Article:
"An enemy tank captured by the 26th Battalion at Monument Wood, near Villers-Bretonneux, France, ...

Accession Number E02935
Collection type Photograph
Object type Black & white - Glass original half plate negative
Maker Unknown Australian Official Photographer
Place made France: Picardie, Somme, Amiens Harbonnieres Area, Villers-Bretonneux Area, Monument Wood
Date made 4 August 1918
Conflict First World War, 1914-1918

Item copyright: Copyright expired - public domain

Public Domain Mark This item is in the Public Domain


"An enemy tank captured by the 26th Battalion at Monument Wood, near Villers-Bretonneux, France, on July 14th, 1918. An enemy artist had painted a scene on the front of the tank representing a German tank crushing a British lion. A British artist retaliated, as the picture shows, by reversing the idea" (Official caption).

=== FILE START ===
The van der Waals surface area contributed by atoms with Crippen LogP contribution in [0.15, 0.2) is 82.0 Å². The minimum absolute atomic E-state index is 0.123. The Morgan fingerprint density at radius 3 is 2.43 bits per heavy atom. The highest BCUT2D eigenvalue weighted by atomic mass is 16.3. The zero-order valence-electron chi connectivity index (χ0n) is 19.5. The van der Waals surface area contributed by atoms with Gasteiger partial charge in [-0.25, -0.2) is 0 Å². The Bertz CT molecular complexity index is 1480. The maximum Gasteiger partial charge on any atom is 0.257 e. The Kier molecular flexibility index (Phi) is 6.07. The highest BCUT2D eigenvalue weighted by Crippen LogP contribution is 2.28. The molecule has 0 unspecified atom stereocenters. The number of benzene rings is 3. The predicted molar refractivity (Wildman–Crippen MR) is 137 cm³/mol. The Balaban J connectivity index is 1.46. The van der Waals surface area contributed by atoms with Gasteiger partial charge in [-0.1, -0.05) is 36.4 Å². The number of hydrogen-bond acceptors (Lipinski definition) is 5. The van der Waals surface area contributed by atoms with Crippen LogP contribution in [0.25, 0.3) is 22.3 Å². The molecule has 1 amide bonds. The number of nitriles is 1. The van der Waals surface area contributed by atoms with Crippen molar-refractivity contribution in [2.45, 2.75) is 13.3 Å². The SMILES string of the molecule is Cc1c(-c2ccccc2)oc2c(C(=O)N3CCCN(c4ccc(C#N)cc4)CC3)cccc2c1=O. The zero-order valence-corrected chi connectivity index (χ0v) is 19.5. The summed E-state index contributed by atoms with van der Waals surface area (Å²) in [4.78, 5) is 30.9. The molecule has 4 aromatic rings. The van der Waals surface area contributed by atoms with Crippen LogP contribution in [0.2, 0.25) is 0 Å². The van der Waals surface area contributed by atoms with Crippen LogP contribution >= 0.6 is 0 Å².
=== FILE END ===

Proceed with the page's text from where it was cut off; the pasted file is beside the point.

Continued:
At the 5th Tank Brigade demonstration ground, Vaux-en-Amienois, France, Australian soldiers inspect Mephisto, a German A7V tank. After being bogged and abandoned on the battlefield it was recovered on 14 July 1918 by the 26th Battalion and the British 1st Gun Carrier Company, 5th Brigade of Tanks. After being recovered from the battlefield and studied by the Allies, Mephisto was handed over to the Australian War Records Section for despatch to Australia. On the front left of the tank, an unknown German artist had painted a figure representing a legendary Faustian demon known as ‘Mephisto’ (short for Mephistopheles) carrying away a British tank under his left arm. After recovery, an unknown Allied artist painted the side of the tank with a large lion wearing a symbolic British Royal crown, and holding, under its right paw, an A7V tank. On the ground to the side of the tank may be seen one of the tank's two radiators, together with a shrapnel pierced fuel tank. The fuel tank was originally mounted under the floor in the front of the tank, just behind the main armament. The radiator was mounted in front of the two engines. A similar radiator (still in place in the tank) was mounted to the rear of both engines. On the upper rear surface of the tank just behind the crew cupola, the driver's steering pedestal is resting.